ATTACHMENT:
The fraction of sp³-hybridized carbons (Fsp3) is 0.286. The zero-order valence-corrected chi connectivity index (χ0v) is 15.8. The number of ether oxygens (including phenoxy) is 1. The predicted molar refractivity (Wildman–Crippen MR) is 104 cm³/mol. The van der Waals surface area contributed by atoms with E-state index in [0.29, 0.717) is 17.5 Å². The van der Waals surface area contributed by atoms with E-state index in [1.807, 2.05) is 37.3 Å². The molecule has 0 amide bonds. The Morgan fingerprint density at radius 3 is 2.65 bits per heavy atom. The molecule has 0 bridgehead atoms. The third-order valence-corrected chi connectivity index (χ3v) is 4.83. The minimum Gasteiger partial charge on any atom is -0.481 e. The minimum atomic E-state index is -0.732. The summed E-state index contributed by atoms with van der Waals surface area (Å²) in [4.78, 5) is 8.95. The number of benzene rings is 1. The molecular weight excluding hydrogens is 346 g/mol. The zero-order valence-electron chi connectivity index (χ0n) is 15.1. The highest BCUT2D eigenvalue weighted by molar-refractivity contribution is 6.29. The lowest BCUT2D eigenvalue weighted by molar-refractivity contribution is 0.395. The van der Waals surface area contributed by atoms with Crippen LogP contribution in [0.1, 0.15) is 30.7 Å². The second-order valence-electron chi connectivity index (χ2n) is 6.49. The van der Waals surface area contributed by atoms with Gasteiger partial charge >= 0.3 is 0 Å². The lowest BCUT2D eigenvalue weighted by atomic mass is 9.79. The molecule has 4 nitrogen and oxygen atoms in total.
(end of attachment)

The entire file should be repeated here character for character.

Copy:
The fraction of sp³-hybridized carbons (Fsp3) is 0.286. The zero-order valence-corrected chi connectivity index (χ0v) is 15.8. The number of ether oxygens (including phenoxy) is 1. The predicted molar refractivity (Wildman–Crippen MR) is 104 cm³/mol. The van der Waals surface area contributed by atoms with E-state index in [0.29, 0.717) is 17.5 Å². The van der Waals surface area contributed by atoms with E-state index in [1.807, 2.05) is 37.3 Å². The molecule has 0 amide bonds. The Morgan fingerprint density at radius 3 is 2.65 bits per heavy atom. The molecule has 0 bridgehead atoms. The third-order valence-corrected chi connectivity index (χ3v) is 4.83. The minimum Gasteiger partial charge on any atom is -0.481 e. The minimum atomic E-state index is -0.732. The summed E-state index contributed by atoms with van der Waals surface area (Å²) in [4.78, 5) is 8.95. The number of benzene rings is 1. The molecular weight excluding hydrogens is 346 g/mol. The zero-order valence-electron chi connectivity index (χ0n) is 15.1. The highest BCUT2D eigenvalue weighted by molar-refractivity contribution is 6.29. The lowest BCUT2D eigenvalue weighted by molar-refractivity contribution is 0.395. The van der Waals surface area contributed by atoms with Crippen LogP contribution in [0.1, 0.15) is 30.7 Å². The second-order valence-electron chi connectivity index (χ2n) is 6.49. The van der Waals surface area contributed by atoms with Gasteiger partial charge >= 0.3 is 0 Å². The lowest BCUT2D eigenvalue weighted by atomic mass is 9.79. The molecule has 4 nitrogen and oxygen atoms in total.